2. Enterprise software addresses the needs of an entire organization's processes and data flow, across most all departments, often in a large distributed environment. (Examples include financial systems, customer relationship management (CRM) systems and supply). Departmental Software is a sub-type of enterprise software with a focus on smaller organizations and/or groups within a large organization. (Examples include travel expense management and IT Helpdesk.)
    3. Enterprise infrastructure software provides common capabilities needed to support enterprise software systems. (Examples include databases, email servers, and systems for managing networks and security.)
    4. Information worker software lets users create and manage information, often for individual projects within a department, in contrast to enterprise management. Examples include time management, resource management, documentation tools, analytical, and collaborative. Word processors, spreadsheets, email and blog clients, personal information system, and individual media editors may aid in multiple information worker tasks.
    5. Content access software is used primarily to access content without editing, but may include software that allows for content editing. Such software addresses the needs of individuals and groups to consume digital entertainment and published digital content. (Examples include media players, web browsers, and help browsers.)
    6. Educational software is related to content access software, but has the content and/or features adapted for use in by educators or students. For example, it may deliver evaluations (tests), track progress through material, or include collaborative capabilities.
    7. Simulation software simulates physical or abstract systems for either research, training or entertainment purposes.
    8. 8.      Media development software generates print and electronic media for others to consume, most often in a commercial or educational setting. This includes graphic-art software, desktop publishing software, multimedia development software, HTML editors, digital-animation editors, digital audio and video composition, and many others.
    9. Product engineering software is used in developing hardware and software products. This includes computer-aided design (CAD),computer-aided engineering (CAE), computer language editing and compiling tools, integrated development environments, and application programmer interfaces.

    6.2 Categorization of Application Software as per the Design Criteria

    Depending on the design criteria, the various types of Application Software are

    a)     Proprietary software

    Proprietary software or closed source software is computer software licensed under exclusive legal right of the copyright holder with the intent that the licensee is given the right to use the software only under certain conditions, and restricted from other uses, such as modification, sharing, studying, redistribution, or reverse engineering. Usually the source code of proprietary software is not made available.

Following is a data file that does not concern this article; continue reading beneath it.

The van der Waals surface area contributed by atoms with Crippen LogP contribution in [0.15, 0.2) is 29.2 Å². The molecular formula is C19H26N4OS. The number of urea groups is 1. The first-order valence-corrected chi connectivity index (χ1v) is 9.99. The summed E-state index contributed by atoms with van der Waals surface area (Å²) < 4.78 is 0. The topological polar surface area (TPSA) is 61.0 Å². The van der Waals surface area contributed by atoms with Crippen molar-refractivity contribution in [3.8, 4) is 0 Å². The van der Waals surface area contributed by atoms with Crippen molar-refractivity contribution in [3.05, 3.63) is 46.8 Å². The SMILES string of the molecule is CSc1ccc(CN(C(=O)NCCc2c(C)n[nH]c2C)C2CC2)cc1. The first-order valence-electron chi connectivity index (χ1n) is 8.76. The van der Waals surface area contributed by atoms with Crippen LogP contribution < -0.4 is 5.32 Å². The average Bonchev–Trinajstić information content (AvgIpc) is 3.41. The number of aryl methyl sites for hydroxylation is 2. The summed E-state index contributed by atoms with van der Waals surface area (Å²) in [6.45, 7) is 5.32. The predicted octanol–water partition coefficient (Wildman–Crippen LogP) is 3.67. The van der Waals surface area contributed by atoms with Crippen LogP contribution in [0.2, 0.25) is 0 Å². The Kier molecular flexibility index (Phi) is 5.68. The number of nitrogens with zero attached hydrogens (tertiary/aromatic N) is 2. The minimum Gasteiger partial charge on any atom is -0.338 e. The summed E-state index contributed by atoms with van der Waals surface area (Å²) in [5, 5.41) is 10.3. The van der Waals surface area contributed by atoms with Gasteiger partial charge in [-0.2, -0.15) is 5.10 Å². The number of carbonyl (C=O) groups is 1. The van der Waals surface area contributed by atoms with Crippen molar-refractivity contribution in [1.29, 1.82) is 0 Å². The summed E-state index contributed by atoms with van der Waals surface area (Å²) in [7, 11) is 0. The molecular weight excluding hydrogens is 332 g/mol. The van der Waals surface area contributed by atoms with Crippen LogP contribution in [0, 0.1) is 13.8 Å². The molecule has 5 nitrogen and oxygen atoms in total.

b)     Commercial-Off-The-Shelf Software

    Commercial-Off-The-Shelf Software (COTS) is pre-built software usually from a 3rd party vendor. COTS can be purchased, leased or even licensed to the general public.
    COTS provide some of the following advantages.
    a)     Applications are provided at a reduced cost.
    b)     The application is more reliable when compared to custom built software because its reliability is proven through the use by other organizations.
    c)     COTS is more maintainable because the systems documentation is provided with the application.
    d)     The application is higher quality because competition improves the product quality.
    e)     COTS is of higher complexity because specialists within the industry have developed the software.
    f)      The marketplace not industry drives the development of the application.
    g)     The delivery schedule is reduced because the basic schedule is operations.

    Comparison of Proprietary and Off-the-Shelf Software
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    Figure: Comparison of Proprietary and Off-the-Shelf Software

    c)   Personal Application Software
    Personal application is which that is use for our personal or professional work.
     Examples of Personal Application Software

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    7.0 Software Issues and Trends

    Since software is an important part of computer systems issues such as software bugs, licensing, upgrades and global support have received increased attention.

    7.1 Software Bugs

    software bug is a defect in a computer program that keeps it from performing in the matter intended.
    Some bugs are subtler and can go unnoticed until it is to late. An example is the denial of service attack on Yahoo! in 1999.

    7.2 Open Source Software